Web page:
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5. Practical choice confronting Egypt and Israel at this juncture of history is either to make practical step-by-step progress toward peace settlement, or to continue clamoring for total solution according to their desires which in our judgment will consign area to another decade and more of bitter, wasteful impasse and perhaps bloody hostility. We hope Secretary’s frank exposure today of realities as we see them will help to get this message across to Egyptians.3

6. As next step Secretary will see Eban in N.Y. Monday4 to continue our intensive efforts to move matters forward on interim agreement. Secretary also plans to see Riad again while two men are in New York,5 but no precise date set. Sisco will also undoubtedly find opportunity to continue discussion with Mohammed Riad in New York.

  1. Source: National Archives, Nixon Presidential Materials, NSC Files, Box 1165, Saunders Files, Middle East Negotiations Files, Middle East—Jarring Talks, September 1–October 1, 1971. Secret; Priority; Nodis; Cedar Plus. Drafted by Sterner on September 29, cleared by Atherton, and approved by Sisco. Repeated to Amman, Beirut, London, Moscow, Paris, Tel Aviv, and USUN.
  2. Telegram 179673 to Cairo, September 29. (Ibid., Box 657, Country Files, Middle East, Middle East Nodis/Cedar/Plus, Vol. III)
  3. Bergus conveyed the Department’s message to Heikal on September 30, meeting with him for 90 minutes. Heikal said that he would pass the information along to Sadat that evening but that he would not comment at the time because “so many fundamental questions were involved.” Bergus replied that he understood and that he himself did not want to go beyond his instructions “in such a vital matter as this.” (Telegram 2379 from Cairo, September 30; ibid.)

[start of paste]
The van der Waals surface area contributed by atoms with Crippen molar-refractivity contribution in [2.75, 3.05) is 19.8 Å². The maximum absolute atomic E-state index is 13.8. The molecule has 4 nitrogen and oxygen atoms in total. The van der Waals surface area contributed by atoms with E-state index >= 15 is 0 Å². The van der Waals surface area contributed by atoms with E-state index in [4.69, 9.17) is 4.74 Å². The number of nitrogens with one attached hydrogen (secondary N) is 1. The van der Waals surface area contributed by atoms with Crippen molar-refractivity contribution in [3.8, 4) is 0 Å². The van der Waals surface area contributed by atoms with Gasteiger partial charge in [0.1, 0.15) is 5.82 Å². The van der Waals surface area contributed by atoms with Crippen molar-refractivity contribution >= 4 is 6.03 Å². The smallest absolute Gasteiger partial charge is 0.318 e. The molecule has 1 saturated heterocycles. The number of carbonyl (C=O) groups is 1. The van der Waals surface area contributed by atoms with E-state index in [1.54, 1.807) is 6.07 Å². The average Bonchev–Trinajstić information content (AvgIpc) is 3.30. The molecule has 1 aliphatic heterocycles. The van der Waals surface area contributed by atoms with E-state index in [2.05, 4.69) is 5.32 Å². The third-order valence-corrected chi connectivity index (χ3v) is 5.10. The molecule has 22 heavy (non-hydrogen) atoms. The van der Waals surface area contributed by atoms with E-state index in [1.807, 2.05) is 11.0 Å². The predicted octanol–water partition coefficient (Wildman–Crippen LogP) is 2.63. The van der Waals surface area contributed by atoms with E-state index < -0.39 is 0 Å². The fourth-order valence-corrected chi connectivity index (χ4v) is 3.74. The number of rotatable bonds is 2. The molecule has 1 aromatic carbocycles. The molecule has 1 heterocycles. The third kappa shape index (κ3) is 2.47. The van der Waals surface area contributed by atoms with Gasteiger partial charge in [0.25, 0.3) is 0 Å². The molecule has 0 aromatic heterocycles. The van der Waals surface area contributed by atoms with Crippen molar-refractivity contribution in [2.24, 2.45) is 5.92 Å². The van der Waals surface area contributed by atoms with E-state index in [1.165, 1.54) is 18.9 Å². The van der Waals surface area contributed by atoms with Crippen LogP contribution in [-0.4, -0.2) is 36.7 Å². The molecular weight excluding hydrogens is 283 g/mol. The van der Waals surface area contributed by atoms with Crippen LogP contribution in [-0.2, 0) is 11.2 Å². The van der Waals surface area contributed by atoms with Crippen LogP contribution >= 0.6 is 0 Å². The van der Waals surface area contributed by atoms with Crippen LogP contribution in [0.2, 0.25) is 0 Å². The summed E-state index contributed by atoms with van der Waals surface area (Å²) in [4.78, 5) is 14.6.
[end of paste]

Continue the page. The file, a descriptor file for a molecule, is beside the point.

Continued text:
4. Rogers and Eban met in New York at 5:30 p.m. on October 4. Held in a “calm and relaxed atmosphere,” the meeting was “devoted largely to reviewing present state of play on interim Canal agreement.” Rogers informed Eban that his recent talks with Riad and Gromyko “broke little new ground,” but that the Soviet Foreign Minister expressed “great concern about risk of renewed fighting” in the Middle East. He added that the United States believed that Sadat was still interested in an interim settlement and supported U.S. efforts toward that end. He also said that the United States considered the next two to three months “vital” for achieving such an outcome and that he hoped that both Egypt and Israel would “show greater flexibility” in the process of doing so. Eban responded by expressing Israel’s “readiness” to work for an interim agreement on the “understanding that such agreement not attempt to obtain for Arab side what Arabs cannot achieve in negotiations on overall settlement.” Eban also expressed “concern” that Egypt had no interest in seeking an interim agreement, but, rather, was trying to “change US position in favor Arabs.” He also stressed that the “negotiating ball is in Egyptian court” and that the “next move is clearly up to Sadat.” (Telegram 3179 from USUN, October 6; ibid., Box 1165, Saunders Files, Middle East Negotiations Files, Middle East—Jarring Talks, October 1–11, 1971)
  5. The two had met on September 29 when Rogers had pointed out to Foreign Minister Riad that unless a partial step leading to a final agreement were taken, the status quo would continue. (Telegram 179673 to Cairo, September 29; ibid., RG 59, Central Files 1970–73, POL 27–14 ARAB–ISR) They met again on October 8; see footnote 4, Document 255.